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Pinterest - The Pin-up Model

It is the visual element that makes Pinterest such a hot favourite with web surfers. Are brand marketers making good use of this interest?

Not too long ago, someone thought up Orkut and long-lost friends were reunited. Facebook arrived and took the idea further. Twitter made everyone's opinions compact and more audible on the internet. Socially, internet is becoming a great leveller. And where society gathers, can brand marketers be far behind?

Pintrest

Brands and their marketers kept a close watch on the changes in the virtual world and attempted to make the most of every new opportunity that emerged, taking social conversations to a level where 'nothing is personal, just business'.

Amidst the chaos, appeared another kid on the block called Pinterest. Ever since its arrival just about two years ago, it has been riding a wave. Crossing the 10 million monthly unique users faster than any other platform (according to comScore) and bringing in increasingly more referral traffic to websites, Pinterest is screaming for attention and probably getting it too.

What is the opportunity that Pinterest is throwing up for a brand? And have brands, especially Indian ones, included it in their social media mix yet?

Pinterest for dummies

Pinterest is nothing more than an online version of the scrapbook that most of us maintained back in school. It could also be the board in your office cubicle where you pin up pictures, newspaper cut outs and post-it notes.

People love collecting pictures and referring back to them for private leisure viewing. The no-brainer is just an online extension of this offline behaviour. Users 'pin' images and other media content that interests them on their categorised online pinboards. Images can further be 'repinned' increasing the viral nature of shared content.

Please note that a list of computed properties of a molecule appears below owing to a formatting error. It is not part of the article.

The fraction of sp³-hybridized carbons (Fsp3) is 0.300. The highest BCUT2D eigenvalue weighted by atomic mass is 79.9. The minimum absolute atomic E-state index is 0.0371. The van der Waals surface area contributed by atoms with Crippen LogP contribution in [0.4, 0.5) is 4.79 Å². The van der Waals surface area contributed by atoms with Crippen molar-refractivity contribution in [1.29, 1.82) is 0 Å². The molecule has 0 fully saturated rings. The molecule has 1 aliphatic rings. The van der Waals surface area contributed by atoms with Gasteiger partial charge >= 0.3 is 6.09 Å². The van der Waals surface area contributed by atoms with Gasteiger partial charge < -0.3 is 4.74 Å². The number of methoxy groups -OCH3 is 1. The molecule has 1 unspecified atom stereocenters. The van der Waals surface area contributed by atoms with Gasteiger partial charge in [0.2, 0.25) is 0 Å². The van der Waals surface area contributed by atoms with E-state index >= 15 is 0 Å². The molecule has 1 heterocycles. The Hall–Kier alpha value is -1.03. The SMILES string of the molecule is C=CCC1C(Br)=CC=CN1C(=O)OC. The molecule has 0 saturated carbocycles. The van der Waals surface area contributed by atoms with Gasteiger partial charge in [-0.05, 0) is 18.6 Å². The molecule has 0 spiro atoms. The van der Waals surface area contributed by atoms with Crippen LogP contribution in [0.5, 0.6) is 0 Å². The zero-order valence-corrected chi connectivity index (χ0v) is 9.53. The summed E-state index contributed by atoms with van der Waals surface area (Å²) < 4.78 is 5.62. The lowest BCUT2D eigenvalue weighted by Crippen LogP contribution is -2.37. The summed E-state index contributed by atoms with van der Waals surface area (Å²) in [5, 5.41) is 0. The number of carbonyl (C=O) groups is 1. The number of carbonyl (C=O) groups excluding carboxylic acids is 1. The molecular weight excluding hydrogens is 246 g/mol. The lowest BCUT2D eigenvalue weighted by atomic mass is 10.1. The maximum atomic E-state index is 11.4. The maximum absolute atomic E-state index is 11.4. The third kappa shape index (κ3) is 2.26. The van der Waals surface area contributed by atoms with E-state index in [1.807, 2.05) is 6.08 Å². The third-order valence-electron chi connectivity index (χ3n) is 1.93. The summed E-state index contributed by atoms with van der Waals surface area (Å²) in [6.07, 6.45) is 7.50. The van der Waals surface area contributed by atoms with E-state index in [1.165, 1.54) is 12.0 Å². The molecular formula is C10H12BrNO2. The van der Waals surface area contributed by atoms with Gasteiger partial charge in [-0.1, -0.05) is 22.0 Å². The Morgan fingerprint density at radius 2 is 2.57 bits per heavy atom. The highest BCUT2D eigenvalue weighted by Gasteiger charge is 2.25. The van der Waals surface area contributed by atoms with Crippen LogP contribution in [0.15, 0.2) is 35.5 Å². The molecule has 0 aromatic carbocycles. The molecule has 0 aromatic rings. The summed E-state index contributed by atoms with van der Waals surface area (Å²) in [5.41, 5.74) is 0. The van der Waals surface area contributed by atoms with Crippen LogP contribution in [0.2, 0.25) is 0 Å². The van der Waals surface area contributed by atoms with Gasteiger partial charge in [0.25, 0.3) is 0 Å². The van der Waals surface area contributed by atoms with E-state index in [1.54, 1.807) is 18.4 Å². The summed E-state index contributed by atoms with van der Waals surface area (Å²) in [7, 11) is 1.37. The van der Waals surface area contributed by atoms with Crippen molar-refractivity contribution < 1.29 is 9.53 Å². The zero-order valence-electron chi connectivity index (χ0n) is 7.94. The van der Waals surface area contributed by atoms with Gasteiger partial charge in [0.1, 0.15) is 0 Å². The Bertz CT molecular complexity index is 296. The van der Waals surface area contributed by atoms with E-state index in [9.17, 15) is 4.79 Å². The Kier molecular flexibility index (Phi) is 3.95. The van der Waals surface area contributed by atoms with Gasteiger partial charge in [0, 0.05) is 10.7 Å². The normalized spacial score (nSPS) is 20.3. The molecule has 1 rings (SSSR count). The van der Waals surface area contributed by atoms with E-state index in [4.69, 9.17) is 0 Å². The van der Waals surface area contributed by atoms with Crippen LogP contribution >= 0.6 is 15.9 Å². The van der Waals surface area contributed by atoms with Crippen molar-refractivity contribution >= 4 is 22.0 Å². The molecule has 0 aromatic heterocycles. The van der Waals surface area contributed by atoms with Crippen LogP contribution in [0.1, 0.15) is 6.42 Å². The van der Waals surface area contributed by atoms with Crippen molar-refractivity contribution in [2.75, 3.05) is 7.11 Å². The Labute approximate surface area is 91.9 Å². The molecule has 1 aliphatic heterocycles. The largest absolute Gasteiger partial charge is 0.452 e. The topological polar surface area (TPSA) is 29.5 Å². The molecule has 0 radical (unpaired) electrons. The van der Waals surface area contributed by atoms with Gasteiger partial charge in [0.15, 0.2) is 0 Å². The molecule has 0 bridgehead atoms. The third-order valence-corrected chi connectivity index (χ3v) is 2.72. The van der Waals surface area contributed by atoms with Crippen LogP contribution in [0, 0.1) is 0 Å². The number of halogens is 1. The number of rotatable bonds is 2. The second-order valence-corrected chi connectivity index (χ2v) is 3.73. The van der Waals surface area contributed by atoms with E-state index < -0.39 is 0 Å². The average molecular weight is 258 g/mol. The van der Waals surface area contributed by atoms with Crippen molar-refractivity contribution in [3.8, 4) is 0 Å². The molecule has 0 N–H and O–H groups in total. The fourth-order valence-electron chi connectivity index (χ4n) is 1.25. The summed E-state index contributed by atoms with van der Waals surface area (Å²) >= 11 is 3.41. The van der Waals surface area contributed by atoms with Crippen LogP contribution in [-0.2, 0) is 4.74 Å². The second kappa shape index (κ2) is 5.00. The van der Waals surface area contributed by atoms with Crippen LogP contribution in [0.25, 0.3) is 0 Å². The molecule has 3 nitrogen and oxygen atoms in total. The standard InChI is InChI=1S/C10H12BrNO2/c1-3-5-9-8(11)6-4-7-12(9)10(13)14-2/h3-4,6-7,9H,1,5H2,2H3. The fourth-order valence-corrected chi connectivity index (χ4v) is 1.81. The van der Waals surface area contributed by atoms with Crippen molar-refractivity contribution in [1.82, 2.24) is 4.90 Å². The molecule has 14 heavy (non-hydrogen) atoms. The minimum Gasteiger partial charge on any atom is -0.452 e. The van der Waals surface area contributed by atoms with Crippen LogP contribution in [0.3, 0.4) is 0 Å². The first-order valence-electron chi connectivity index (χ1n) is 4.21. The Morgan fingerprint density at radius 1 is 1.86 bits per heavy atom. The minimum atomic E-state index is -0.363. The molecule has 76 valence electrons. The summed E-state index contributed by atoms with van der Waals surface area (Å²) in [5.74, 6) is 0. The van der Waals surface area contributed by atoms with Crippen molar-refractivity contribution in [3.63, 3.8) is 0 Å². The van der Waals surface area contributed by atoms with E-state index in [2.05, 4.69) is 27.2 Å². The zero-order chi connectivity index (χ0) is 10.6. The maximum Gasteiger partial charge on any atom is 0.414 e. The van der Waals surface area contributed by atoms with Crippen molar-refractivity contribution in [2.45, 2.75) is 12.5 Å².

What works best for the platform is the simplicity in which it operates and the ease with which images can be - and are - shared or repinned.

A simple 'Pin It' button installed in the browser, allows one to grab images from any website and add it to pinboards. Copyright issues are also tackled with the simple fact that the source link is also grabbed and the creator is duly credited with the content.

A Pinterest enthusiast and the digital head of JWT India Group, Max Hegerman reveals how he takes a break from his daily work schedule and spends 20-30 minutes on the website every day. He also admits how he "gets lost" very easily. "People connect better through images. Pinterest quickly communicates your interest through pictures. It is easy and that is why it has caught on, particularly with people who might not usually connect on social media," says Hegerman.

Aman Mishra, strategic planner, digital and new media, What The Hell?, exclaims, "It is a marvel of ingenuity that rivals Twitter in reach and impact, leapfrogging into the top three social media platforms in record time. In many ways, it is even more powerful because its ability to integrate e-commerce into all the pins and postings is exceptional."

Consider one simple factor: On Facebook, the newsfeed changes rapidly with every passing minute. In Twitter, a fresh number of tweets are loaded on the timeline all the time. Miss an update and it is lost among the many. With Pinterest, the visibility of content only rises as the content is a permanent fixture on pinboards with all the 'constant repinning'. Does that make Pinterest more interesting than FB or Twitter?

The 'India' connection

Five things that Boticca learnt on the job

Pinterest touched the 20 million unique visitors mark in April 2012 - up from just five million in May 2011. Of this, 4.5 per cent are from India. This seems paltry, compared to Facebook's 46 million users in India and 900 million globally. Probe a bit deeper and one realises that Facebook's user base in India is also close to five per cent of the global user base.

Facebook has done its own bit to contribute to Pinterest's growth. Interestingly, the number of Pinterest users rose sharply by late 2011 - this was roughly around the same time that Pinterest integrated Facebook Open Graph and the new Application Programming Interface (API) that allowed Pinterest to scale up the 'shareability quotient' of its content.

Preetham Venkky, business head, KRDS (the Facebook Marketing Agency that also develops applications) says Pinterest used the Open Graph to its advantage. "Every Facebook activity has a viral impact; the activity appears on the ticker of your friends, it appears on your friends' news feeds and your own Timeline. Open Graph made it easy for Pinterest to use all three effectively. Your Pinterest activity becomes a permanent one on your Timeline, there for everyone to see and experience for themselves," says Venkky.